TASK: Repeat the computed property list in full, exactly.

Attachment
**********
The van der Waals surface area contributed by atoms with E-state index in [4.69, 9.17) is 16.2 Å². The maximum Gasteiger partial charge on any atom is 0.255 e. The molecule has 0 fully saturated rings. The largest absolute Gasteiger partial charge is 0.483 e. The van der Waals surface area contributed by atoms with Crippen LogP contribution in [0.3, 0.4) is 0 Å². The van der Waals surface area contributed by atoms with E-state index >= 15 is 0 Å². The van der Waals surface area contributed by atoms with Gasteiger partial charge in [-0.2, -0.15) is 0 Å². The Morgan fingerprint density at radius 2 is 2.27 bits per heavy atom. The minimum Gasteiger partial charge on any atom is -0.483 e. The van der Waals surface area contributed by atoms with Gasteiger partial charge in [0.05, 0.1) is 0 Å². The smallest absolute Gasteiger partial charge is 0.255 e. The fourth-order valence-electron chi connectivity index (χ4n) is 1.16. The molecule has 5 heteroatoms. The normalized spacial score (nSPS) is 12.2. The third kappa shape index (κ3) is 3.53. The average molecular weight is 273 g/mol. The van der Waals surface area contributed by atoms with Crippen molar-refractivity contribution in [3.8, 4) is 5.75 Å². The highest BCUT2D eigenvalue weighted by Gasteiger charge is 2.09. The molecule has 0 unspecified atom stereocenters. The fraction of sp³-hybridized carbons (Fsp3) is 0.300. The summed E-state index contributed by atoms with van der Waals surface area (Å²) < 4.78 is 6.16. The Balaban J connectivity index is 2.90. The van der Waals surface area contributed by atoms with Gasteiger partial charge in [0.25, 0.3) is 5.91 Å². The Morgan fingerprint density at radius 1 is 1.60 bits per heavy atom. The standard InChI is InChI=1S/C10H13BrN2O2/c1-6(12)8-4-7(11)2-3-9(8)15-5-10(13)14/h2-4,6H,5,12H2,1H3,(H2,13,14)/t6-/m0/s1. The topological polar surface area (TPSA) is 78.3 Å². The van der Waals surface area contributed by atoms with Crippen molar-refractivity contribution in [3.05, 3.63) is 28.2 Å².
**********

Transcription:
The van der Waals surface area contributed by atoms with E-state index in [4.69, 9.17) is 16.2 Å². The maximum Gasteiger partial charge on any atom is 0.255 e. The molecule has 0 fully saturated rings. The largest absolute Gasteiger partial charge is 0.483 e. The van der Waals surface area contributed by atoms with Crippen LogP contribution in [0.3, 0.4) is 0 Å². The van der Waals surface area contributed by atoms with E-state index >= 15 is 0 Å². The van der Waals surface area contributed by atoms with Gasteiger partial charge in [-0.2, -0.15) is 0 Å². The Morgan fingerprint density at radius 2 is 2.27 bits per heavy atom. The minimum Gasteiger partial charge on any atom is -0.483 e. The van der Waals surface area contributed by atoms with Gasteiger partial charge in [0.05, 0.1) is 0 Å². The smallest absolute Gasteiger partial charge is 0.255 e. The fourth-order valence-electron chi connectivity index (χ4n) is 1.16. The molecule has 5 heteroatoms. The normalized spacial score (nSPS) is 12.2. The third kappa shape index (κ3) is 3.53. The average molecular weight is 273 g/mol. The van der Waals surface area contributed by atoms with Crippen molar-refractivity contribution in [3.8, 4) is 5.75 Å². The highest BCUT2D eigenvalue weighted by Gasteiger charge is 2.09. The molecule has 0 unspecified atom stereocenters. The fraction of sp³-hybridized carbons (Fsp3) is 0.300. The summed E-state index contributed by atoms with van der Waals surface area (Å²) < 4.78 is 6.16. The Balaban J connectivity index is 2.90. The van der Waals surface area contributed by atoms with Gasteiger partial charge in [0.25, 0.3) is 5.91 Å². The Morgan fingerprint density at radius 1 is 1.60 bits per heavy atom. The standard InChI is InChI=1S/C10H13BrN2O2/c1-6(12)8-4-7(11)2-3-9(8)15-5-10(13)14/h2-4,6H,5,12H2,1H3,(H2,13,14)/t6-/m0/s1. The topological polar surface area (TPSA) is 78.3 Å². The van der Waals surface area contributed by atoms with Crippen molar-refractivity contribution in [3.05, 3.63) is 28.2 Å².